Technology Stack Audit: Definition + an exercise plan for bloated software systems

Your data needs to go on a diet for your company’s health. Your budget for software looks like it has binged on cookies and the data you have on hand, while plentiful, isn’t adding up to anything meaningful. Maybe you have no idea what technology is running your company at all. All these scenarios are typical of growing companies.

If this sounds familiar, you need a technology stack audit. 

As your company expands, you adopt more technology along the journey. Your teams may adopt their own software and tools as you scale. Unfortunately, this approach can create a lot of expensive technology redundancy affecting your internal teams, customers, and the bottom line. 

Technology clutter is a mistake that could cost you millions of dollars in the long term. Continuing to use ineffective tools or implementing the wrong tools can slow teams down, lower morale, and decrease efficiency. Never mind you may be simply over-paying for long-term contracts or inadequate tools. From your team’s perspective, if they don’t have the right tools for the job, they lose time and customers are negatively affected. Consider a customer service representative that doesn’t have the entire customer file at their fingertips for a service call. Or your sales team collects all their data in separate systems. The rep and the customer are both at a disadvantage.  Not only do they close fewer deals but you lose out on data reporting and customer information passing on to the service team.

The technology in this case is working against you. You are not experiencing the benefits of digital transformation, rather you are a victim of it.

So let's weigh your technology stack in and get back on track towards digital transformation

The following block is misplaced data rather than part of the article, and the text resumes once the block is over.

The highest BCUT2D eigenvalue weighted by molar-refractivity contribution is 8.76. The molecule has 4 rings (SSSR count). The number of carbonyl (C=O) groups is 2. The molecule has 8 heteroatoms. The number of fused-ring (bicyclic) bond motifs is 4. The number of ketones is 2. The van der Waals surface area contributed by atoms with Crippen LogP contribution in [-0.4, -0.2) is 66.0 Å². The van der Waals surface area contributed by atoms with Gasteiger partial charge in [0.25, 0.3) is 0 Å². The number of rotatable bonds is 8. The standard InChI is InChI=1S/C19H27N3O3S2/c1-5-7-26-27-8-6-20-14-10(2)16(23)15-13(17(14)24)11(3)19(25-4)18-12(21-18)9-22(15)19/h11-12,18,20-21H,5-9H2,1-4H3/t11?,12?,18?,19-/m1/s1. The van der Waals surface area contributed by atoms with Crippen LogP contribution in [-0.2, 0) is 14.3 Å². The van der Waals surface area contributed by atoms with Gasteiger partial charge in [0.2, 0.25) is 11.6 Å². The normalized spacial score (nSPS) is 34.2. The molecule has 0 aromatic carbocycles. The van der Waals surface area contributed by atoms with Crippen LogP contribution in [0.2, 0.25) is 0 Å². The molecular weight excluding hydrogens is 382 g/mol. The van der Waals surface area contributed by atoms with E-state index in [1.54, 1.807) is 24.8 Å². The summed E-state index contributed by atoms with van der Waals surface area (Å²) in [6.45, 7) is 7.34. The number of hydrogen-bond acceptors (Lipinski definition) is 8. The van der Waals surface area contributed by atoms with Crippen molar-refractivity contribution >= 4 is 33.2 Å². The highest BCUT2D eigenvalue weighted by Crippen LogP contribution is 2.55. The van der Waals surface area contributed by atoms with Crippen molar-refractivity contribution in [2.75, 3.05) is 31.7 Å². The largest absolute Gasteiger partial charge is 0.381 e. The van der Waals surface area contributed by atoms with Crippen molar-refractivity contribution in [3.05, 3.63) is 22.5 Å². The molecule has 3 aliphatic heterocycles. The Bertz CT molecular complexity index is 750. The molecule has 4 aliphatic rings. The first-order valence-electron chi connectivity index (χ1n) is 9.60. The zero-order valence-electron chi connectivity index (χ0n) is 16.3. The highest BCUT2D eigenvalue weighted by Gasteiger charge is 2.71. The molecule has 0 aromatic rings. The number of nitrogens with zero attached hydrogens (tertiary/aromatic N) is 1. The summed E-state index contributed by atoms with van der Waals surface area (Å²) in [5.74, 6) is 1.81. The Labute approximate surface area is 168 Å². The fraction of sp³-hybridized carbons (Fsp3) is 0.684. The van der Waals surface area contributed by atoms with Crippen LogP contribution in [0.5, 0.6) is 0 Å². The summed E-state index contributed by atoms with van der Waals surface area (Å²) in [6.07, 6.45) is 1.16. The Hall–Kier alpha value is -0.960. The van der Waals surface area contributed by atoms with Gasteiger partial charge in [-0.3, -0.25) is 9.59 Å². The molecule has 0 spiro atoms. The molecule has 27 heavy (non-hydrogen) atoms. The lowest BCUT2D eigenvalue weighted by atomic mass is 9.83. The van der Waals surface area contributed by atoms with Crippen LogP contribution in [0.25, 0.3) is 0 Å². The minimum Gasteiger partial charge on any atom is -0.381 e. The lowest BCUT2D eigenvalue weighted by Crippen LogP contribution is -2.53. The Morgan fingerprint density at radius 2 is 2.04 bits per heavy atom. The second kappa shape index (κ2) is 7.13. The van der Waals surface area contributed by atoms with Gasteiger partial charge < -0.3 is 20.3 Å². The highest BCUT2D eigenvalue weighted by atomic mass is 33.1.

What is a technology audit?

A technology audit looks at all the digital tools in your organization. It determines the overall ROI of each tool and how it contributes to supporting your company’s goals and smooth internal and customer communications.

These audits review your company’s technology stack. Your tech stack refers to the list of tools or platforms that your company uses to achieve different marketing, sales, and operational goals. The goal of a technology audit is to review these tools and look for opportunities to align and improve them with your company’s goals and objectives.

This group of tools and software leverages how a business operates, markets itself, and sells to the right audience while enabling an alignment between teams. The more aligned your technology, the more transparency you achieve between your marketing, sales, and business operations.

A tech stack is of all your company’s digital systems and how they relate to your operations. Components of a technology stack are categorized into back-office systems, marketing communications, sales communications, and customer service communications. A resourceful list detailing each of these areas is included in this article.

Rockets around conference table

Why is it important to audit your technology stack?

Auditing your technology stack is like going to the dentist or your doctor annually. A little information now can save you time and money in the future. Not to mention a finely tuned technology stack does much more than create savings. Finely tuned tech stacks increase employee productivity and morale, increase transparency and accountability, and foster more business opportunities through centralized reporting - surfacing up good and bad business trends so your team can act accordingly to them. Here are some other benefits of a tech stack audit to consider:

  • Helps you avoid software overlap. Sometimes, without even noticing, a company is using two different tools that have the same functionality across different teams. An audit will help you identify those redundancies and make decisions that will save you money
  • It will give you the specific tools to keep your databases accurate and clean